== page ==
Saturday, August 5, 2017

My #1TMCthing from TMC17

"Our country needs highly trained workers who can wrestle with complex problems. Gone are the days when basic skills could be counted on to yield high-paying jobs and an acceptable standard of living. Especially needed are individuals who can think, reason, and engage effectively in quantitative problem solving."

At Twitter Math Camp (TMC) this year I attended a morning session entitled Rich Tasks Demand Rich Implementation to Maximize Student Learning presented by Peg Cagle, Cal Armstrong, and Bill Thill.  In at least one of the two hour sessions the book 5 Practices for Orchestrating Productive Mathematics Discussions was mentioned as a good resource for preparing rich task lessons.  The paragraph at the top of this post appears in the first paragraph of the introduction to this book and helps describe my #1TMCthing.  My #1TMCthing this year is to incorporate more rich tasks in the courses I teach, starting specifically with geometry. But, as Peg mentioned in her session, activities and tasks should be aligned to curricular goals and will further the mathematical learning of the students, not be used just for the sake of "Oh, this looks cool!" (I am afraid I've been guilty of this in the past. )
via GIPHY

So, I set a goal for myself in the remaining two weeks before school starts to read two books: 5 Practices and Putting Essential Understanding of Geometry into Practices in Grades 9-12. So far I've managed to complete the former.  The 5 Practices described in the book are:

  1. Anticipate likely student responses to challenging math tasks.
  2. Monitor students' actual responses to the task while students work in pairs or small groups.
  3. Select particular students to present their mathematical work on the task in discussion.
  4. Sequence the student responses that will be displayed in a specific order
  5. Connect different students' responses and connect their responses to key mathematical ideas. 

Here's what I've gleaned as a simple planning process:

  1. The first step is to determine what curricular goal you're trying to meet and identify what methods could best meet these goals.  Not every lesson is going to be a task or activity.  Some will still be worksheets and teacher led notes. That being said, the questions posed to the class should still further their thinking. The 5 Practices process described in the next steps only apply to rich task implementation.
  2. Next, use a Thinking Through a Lesson Protocol template (a multitude of which can be found through a Google search) to guide the planning process. This template should guide you through the planning portion of the 5 Practices: anticipating, selecting, sequencing, and collecting, as well as help you identify what materials the lesson will require, etc.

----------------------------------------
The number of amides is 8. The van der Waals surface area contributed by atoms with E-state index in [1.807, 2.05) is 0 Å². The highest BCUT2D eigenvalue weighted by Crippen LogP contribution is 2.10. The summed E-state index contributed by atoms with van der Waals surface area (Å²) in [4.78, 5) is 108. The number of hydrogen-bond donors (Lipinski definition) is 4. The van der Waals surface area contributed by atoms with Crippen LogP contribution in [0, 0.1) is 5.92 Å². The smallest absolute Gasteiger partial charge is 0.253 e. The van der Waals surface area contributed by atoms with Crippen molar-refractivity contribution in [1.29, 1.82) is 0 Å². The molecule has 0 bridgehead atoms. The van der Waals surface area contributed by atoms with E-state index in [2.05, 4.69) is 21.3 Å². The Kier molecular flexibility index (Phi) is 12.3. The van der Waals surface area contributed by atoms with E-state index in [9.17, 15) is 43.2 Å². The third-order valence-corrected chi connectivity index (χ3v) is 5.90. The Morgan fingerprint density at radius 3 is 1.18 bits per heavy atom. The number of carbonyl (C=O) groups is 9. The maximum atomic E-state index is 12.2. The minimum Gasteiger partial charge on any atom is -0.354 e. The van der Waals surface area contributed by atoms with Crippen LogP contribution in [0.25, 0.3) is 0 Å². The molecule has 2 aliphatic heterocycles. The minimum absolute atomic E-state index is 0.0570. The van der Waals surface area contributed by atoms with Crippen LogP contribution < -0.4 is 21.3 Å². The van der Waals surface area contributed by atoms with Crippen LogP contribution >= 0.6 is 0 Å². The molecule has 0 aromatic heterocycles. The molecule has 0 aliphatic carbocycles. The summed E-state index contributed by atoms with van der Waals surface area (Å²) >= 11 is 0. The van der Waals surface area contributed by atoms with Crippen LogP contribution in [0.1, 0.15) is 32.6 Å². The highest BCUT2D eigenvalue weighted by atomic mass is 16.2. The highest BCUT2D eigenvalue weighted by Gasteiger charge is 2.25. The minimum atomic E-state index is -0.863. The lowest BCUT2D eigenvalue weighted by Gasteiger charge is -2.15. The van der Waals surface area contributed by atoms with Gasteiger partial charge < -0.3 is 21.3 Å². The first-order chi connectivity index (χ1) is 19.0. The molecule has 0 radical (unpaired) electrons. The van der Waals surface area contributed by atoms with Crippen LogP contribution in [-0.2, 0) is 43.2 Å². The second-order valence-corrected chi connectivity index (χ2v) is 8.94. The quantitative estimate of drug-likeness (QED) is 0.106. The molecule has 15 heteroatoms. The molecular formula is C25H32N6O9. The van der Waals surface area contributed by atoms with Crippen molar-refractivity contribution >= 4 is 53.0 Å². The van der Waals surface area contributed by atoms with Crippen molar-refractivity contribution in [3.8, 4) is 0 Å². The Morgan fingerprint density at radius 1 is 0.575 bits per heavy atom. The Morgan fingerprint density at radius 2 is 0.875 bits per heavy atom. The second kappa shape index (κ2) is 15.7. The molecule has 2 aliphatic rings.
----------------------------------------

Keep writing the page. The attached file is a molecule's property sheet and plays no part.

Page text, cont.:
3. Create a monitoring sheet to be used during the lesson.  This sheet should a column listing the anticipated solution processes made in the planning phase, a column to record which student(s) have employed each solution process, and a column in which the teacher will make notes regarding the sequencing of the solution processes. Rows can be added to the table for the teacher to record processes that were not anticipated or that highlight student errors. 
  4. During the lesson, make use of a variety of questioning techniques that encourage all students to participate and help students connect the various representations and how they connect to the mathematical goal. Use questions and statements similar to those shown below in the Math Talk Moves. 
  5. After the lesson, review what happened.  What went well?  Did students struggle with any particular concepts or representations? Are more days needed to complete the lesson?  Make notes on the lesson template that will help you when you implement this lesson in future years.  It may be useful to update the monitoring sheet, if needed, at this time. 


The bits of information that I have listed above in no way fully describe the wealth of information that can be found in this text.  The authors include more details about each of the 5 Practices and how to ask good questions that will make the learning more student centered.  It is my hope, though, that I can use this process to increase the number of tasks that I use and improve their effectiveness on student learning.  A thread on the MTBoS forum as been started related to rich tasks for geometry.  If you have any tasks you've used that you feel are worth sharing, please add them to that thread.

An aside...
Join the #MTBoS blogging group by participating in #SundayFunday. More information about it can be found here: Let's Blog Together! Sunday Funday is back!

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